The’silver economy’ has benefits for all senior citizens

The worldwide population is aging, with those 60 years of age or older expected to make up 20% of the total by 2025. This demographic shift is being fueled by advances in socioeconomic development, which means that a large number of people are living longer, healthier lives, and possessing higher levels of education than those of prior generations. Older consumers in developed and emerging nations are thought to be the fastest growing consumer segment globally, with large aggregate purchasing power and unique needs that present chances for expansion for many key sectors. The “silver economy”—the worldwide market for goods and services targeted at individuals over 50—is currently valued at $15 trillion and is predicted to grow exponentially.


Crucially, the “silver economy” can support a nation’s social advancement in addition to its economic growth because, when companies aim to increase profits by creating solutions for the problems faced by the elderly, they can also generate social value by enhancing the lives of those who are aging. With 216.8 million of its population 65 years of age or over, China has the highest proportion of senior people in the world. By 2050, that number is expected to rise to 400 million. Consequently, the value of China’s “silver economy” is expected to quadruple, from $750 billion in 2020 to $2.1 trillion by 2030, and may reach $4.2 trillion by 2035, representing 10% of China’s GDP.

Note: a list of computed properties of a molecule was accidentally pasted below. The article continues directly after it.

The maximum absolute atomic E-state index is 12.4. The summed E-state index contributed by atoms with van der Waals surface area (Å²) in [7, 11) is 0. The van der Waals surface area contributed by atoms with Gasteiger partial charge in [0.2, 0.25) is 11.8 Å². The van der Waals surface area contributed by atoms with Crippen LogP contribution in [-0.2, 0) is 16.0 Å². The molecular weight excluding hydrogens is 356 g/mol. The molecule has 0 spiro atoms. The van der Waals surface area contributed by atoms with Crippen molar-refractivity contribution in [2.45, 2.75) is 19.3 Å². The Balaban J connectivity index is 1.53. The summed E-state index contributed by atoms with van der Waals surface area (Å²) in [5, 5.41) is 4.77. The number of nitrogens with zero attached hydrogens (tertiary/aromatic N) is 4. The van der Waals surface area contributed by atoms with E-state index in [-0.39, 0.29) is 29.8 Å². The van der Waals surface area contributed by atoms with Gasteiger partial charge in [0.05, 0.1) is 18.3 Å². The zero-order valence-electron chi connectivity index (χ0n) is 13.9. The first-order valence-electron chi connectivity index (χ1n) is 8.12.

China’s first specific policy guidelines for the development of the “silver economy” are the recently published “Opinions on Developing the Silver Economy and Improving the Well-Being of Older Person.” Over the next ten years, China’s experience will provide valuable insights for emerging economies on how to best address the needs of an aging population while also maximizing the opportunities for economic development that arise from such a shift in demographics. The “silver economy” has brought about opportunities for businesses and governments, but it’s crucial to avoid seeing senior citizens like a set of issues that can only be resolved by them using customized goods and services.

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